Source modeling is one of the key elements that enables software simulations to predict the output of an illumination system. A successful method to model a source is to use measured spatial luminance distributions over a range of view angles to synthesize rays that are then used in a Monte Carlo illumination simulation. The measurements are typically performed using a camera at numerous discrete view angles. Important issues arise when synthesizing rays at angles between the measured angles, especially when the source being measured incorporates optical elements such as a reflector.
Accurate optical modeling of illumination systems requires, among other things, an accurate characterization of the light sources used in the system. The problem is that there is no single acceptable definition of 'accurate' that applies to all circumstances. What is determined to be acceptably accurate must also be tempered with analytical efficiency, meaning that the ideal light source model must contain just enough accuracy to produce acceptable results in the quickest manner possible. Finally, the modeling technique must also be practical to implement given that the technique needs to be applied to the large number of light sources in use today. There are many light source modeling techniques already used in practice and it is worth considering the appropriateness of the various techniques for the applications to which they are being applied. This paper starts with a description of the different aspects of light source models and their modeling techniques. The importance of the different aspects is then summarized for a range of applications. The goal of the paper is to present a set of guidelines that can be referenced by designers interested in selecting the most appropriate type of light source model for their range of applications.
In lamp development and quality control we are often faced with small differences between lamps in a batch or changes in lamp characteristics during life that we want to understand. The paper describes a practical and powerful tool to guide the interpretation, viz. a photometry map in which the luminous flux of a lamp is plotted versus the electrical power input in a relative way. Due to the physical properties of tungsten, there are only a limited number of directions in such a plot. At constant voltage, two principal directions are shifts related to variations in filament dimensions that go in the direction of +2.5% increase in luminous flux for +1% power increase, and shifts related to variations in convective losses that go in the direction of 8% drop in flux for 1% increase in power. Other relevant directions are related to external resistive circuit elements and blackening. A number of cases in which these plots have been applied are described. They show that the maps give clues to complex lamp phenomena. However, the agreement between the experimentally observed shifts and some predicted values is unsatisfactory.
Integrating spheres are often used as calibration sources providing uniform radiance within a solid angle and/or uniform irradiance at a distance. The best performance in such a system can be achieved if one is able to evaluate as well as predict the important characteristics of the sphere system's output, such as the spatial and angular distributions of radiance over the exit port, or the distribution of irradiance at the external plane of calibration. We have developed the algorithms and specialized software based on Monte Carlo techniques to solve the problem of radiation transfer inside an integrating sphere containing several point sources and conical annular baffle. The new algorithm employs backward ray tracing coupled with the shadow rays technique. As a timesaving procedure, the axial symmetry of the sphere and the superposition principle are used to substitute the sum of single source radiation fields rotated through a specific angle, for the radiation field of the complete multiple source sphere. The random (due to the stochastic character of the Monte Carlo method) component of uncertainty for the radiance or irradiance results is less than 0.1%. The results of numerical experiments are used to establish the performance variation as a function of the reflectance and specularity of the sphere wall, the number of radiation sources, the type of baffle used, and the angular distribution of their radiant intensity.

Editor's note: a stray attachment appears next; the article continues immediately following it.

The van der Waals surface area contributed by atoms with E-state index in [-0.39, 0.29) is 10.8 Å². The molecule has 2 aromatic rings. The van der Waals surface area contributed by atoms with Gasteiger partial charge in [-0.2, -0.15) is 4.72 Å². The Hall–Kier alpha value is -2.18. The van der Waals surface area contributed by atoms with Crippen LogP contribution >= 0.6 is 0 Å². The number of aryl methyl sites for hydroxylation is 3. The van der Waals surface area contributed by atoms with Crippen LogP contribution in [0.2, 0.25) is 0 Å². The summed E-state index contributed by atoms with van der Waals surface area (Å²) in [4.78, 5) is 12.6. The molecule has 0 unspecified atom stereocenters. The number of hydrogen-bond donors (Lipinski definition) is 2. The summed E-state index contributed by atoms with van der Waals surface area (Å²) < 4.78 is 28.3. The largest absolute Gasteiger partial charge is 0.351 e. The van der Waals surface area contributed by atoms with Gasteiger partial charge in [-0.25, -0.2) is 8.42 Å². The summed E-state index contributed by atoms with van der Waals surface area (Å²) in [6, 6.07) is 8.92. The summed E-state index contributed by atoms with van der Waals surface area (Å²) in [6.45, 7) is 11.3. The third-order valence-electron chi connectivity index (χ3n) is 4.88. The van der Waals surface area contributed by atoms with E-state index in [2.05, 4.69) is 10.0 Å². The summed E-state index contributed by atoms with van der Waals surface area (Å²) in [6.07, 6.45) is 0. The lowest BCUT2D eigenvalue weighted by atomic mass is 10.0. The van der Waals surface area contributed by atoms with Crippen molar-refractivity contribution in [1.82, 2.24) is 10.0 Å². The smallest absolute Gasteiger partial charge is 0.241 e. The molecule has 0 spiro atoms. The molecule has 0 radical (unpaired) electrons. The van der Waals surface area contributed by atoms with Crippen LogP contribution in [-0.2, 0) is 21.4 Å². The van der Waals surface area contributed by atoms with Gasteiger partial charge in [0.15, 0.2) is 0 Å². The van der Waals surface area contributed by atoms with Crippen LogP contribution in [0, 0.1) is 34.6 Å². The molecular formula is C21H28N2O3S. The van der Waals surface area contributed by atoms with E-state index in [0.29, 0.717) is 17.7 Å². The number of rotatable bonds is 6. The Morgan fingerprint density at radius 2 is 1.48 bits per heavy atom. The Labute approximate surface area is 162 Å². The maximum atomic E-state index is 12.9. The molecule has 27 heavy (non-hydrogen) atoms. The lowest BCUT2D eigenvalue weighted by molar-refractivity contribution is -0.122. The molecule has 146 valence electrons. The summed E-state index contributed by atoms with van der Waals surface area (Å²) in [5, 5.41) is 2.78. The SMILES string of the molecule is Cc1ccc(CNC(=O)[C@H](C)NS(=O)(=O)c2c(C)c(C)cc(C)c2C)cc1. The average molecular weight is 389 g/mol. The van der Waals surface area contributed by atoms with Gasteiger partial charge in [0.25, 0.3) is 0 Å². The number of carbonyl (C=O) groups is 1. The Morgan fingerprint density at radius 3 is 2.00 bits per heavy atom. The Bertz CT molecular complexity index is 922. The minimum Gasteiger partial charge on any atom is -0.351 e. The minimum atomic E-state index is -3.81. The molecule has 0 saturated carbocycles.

The complexity and specialization of optical applications is calling for tailor-made solutions as can be seen in the multitude of new specialized light sources present on the market. The OSRAM LINEX™ barrier discharge system is an example, how application related requirements are already addressed on the light source level. After introduction of the technology the paper explains the lamp's optical features by means of numerical simulation which are in agreement with experimental data. Several examples like LCD backlighting or automotive signal applications demonstrate how overall system performance can be enhanced through design changes already on the light source level.